Germany to keep last nuclear plants running through winter

October 20, 2022, 3:06PMNuclear News
The Neckarwestheim nuclear power plant in Germany. (Photo: EnBW)

German chancellor Olaf Scholz has provided what appears to be the final word on the fate of his country’s three remaining operating nuclear power plants.

Via an October 17 letter, Scholz informed economy and energy minister Robert Habeck, environment minister Steffi Lemke, and finance minister Christian Lindner of his decision to keep all three facilities operating “beyond 31 December 2022 until 15 April 2023 at the latest.” The order ends months of argument between Scholz’s two coalition partners—the stridently antinuclear Greens and the center-right Free Democrats (FDP)—regarding the plants’ continued operation. (Habeck and Lemke are Green Party members, while Lindner is with the FDP.)

Germany okays keeping two nuclear plants in reserve for winter

September 30, 2022, 12:01PMNuclear News
Germany’s Isar nuclear plant, located in Essenbach, Bavaria. (Photo: Elmschrat/WikiCommons)

With a reluctant bow to the reality of the energy crisis gripping Europe, the German government this week took a slight step back from its antinuclear power stance, forging an agreement with the operators of the Isar and Neckarwestheim plants to keep those facilities in “operational reserve” this winter should they be needed to ensure the country’s energy security.

Germany’s nuclear decision: Hold the confetti for now

August 17, 2022, 3:03PMNuclear News
The Neckarwestheim nuclear power plant in Germany.

For the few members of the nuclear community who haven’t already been made aware, the Wall Street Journal yesterday published a story headlined “Germany to Keep Last Three Nuclear Power Plants Running in Policy U-Turn.” According to the WSJ, the German government plans to postpone retirement of the plants—all of which had been slated for closure by the end of 2022—fearing an inadequate energy supply this winter.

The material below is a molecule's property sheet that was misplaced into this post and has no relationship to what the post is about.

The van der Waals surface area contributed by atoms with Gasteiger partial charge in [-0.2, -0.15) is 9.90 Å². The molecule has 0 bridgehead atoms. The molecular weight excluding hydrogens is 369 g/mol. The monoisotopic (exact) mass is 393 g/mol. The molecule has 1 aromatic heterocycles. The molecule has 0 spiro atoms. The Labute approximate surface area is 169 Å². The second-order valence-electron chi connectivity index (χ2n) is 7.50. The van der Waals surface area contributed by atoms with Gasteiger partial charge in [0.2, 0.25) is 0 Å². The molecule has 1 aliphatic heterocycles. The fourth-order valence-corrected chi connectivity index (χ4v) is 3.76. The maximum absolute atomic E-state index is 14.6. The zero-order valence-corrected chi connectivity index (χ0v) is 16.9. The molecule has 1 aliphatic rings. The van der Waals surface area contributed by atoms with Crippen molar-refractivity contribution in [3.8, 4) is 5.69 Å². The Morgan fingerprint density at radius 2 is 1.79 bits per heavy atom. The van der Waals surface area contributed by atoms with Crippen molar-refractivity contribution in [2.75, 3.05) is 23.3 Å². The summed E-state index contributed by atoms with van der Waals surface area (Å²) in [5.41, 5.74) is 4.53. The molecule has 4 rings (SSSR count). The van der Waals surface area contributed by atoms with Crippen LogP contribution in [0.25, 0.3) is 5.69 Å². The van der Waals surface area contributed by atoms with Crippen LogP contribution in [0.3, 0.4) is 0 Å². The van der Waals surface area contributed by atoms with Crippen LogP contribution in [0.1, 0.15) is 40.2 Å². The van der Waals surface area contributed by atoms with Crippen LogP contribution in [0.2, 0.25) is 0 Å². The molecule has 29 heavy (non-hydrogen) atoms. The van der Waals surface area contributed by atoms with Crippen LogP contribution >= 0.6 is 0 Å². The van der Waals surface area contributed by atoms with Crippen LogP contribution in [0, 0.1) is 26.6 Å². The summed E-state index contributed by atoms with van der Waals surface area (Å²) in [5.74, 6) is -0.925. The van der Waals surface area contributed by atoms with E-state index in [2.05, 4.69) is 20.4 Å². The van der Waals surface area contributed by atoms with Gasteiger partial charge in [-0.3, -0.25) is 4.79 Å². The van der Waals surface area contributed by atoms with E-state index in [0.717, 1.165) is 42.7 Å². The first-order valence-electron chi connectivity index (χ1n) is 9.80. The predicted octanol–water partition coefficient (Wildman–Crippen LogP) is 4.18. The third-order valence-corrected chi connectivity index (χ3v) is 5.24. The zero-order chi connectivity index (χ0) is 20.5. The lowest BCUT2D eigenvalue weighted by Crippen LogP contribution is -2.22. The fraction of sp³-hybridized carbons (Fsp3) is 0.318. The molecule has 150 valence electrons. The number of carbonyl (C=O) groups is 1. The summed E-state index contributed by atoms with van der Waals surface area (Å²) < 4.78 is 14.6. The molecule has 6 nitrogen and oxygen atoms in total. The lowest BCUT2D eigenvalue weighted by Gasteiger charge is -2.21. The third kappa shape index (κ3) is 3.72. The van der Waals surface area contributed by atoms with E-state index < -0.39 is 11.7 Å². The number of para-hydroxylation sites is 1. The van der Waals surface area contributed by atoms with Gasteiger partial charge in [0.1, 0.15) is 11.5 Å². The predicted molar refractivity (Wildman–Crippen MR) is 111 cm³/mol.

Germany disappoints again, Belgium flirts with reason

March 11, 2022, 7:00AMANS Nuclear Cafe
The Neckarwestheim nuclear power plant in Germany.

After offering a small shred of hope that it might be persuaded to keep its remaining power reactors in operation a bit longer to reduce its dependence on Russia for energy, Germany has opted to continue with its nuclear phaseout. The last three operating German reactors, Neckarwestheim-2, Isar-2, and Emsland, are slated for shutdown later this year.

Unhappy new year: Germany closes three nuclear plants

January 4, 2022, 9:30AMNuclear News
E.ON subsidiary Preussen Elektra’s Grohnde nuclear plant, located near the town of Hameln in Lower Saxony, on the banks of the Weser River. (Wikimedia/Heinz-Josef Lücking)

Holding to its Fukushima-inspired policy of phasing out nuclear power, and ignoring pleas from a variety of clean energy advocates to reconsider, Germany has closed three of its remaining six operating nuclear power plants.

Intellectuals plead with Germany to keep remaining nuclear

October 18, 2021, 3:01PMANS Nuclear Cafe
The Brokdorf nuclear plant, located in Germany’s Schleswig-Holstein region on the Elbe river, is scheduled to close later this year. (Photo: Alois Staudacher, CC BY-SA 3.0)

In an open letter published last week in Welt, 25 leading German and foreign academics, environmentalists, and journalists attempt to convince the German people that continuing with their nation’s phase-out of nuclear power is not a good idea, and certainly not a green one.

Germany settles with utilities over nuclear phaseout

March 15, 2021, 7:00AMNuclear News

RWE’s Gundremmingen nuclear plant, located in Bavaria, is slated to close at the end of the year. Photo: Wikipedia/Felix König

After years of litigation, Germany has reached an agreement with four utility companies on compensation for losses incurred as a result of the government’s stunning decision in 2011 to abandon nuclear power. In March of that year, only days after the Fukushima Daiichi disaster, German Chancellor Angela Merkel announced a 180-degree reversal in the country’s energy policy, which had been one of support for nuclear power. Eight units were shut down immediately, and by May 2011 the government had announced a plan to close all nuclear power plants by 2022.

The companies will receive a total of €2.4 billion (about $2.85 billion), with €1.4 billion going to Sweden-based Vattenfall and the remaining €1 billion split between German utilities RWE (€880 million), EnBW (€80 million), and E.ON (€42.5 million). In return, the companies have agreed to terminate all phaseout-related legal disputes with the government.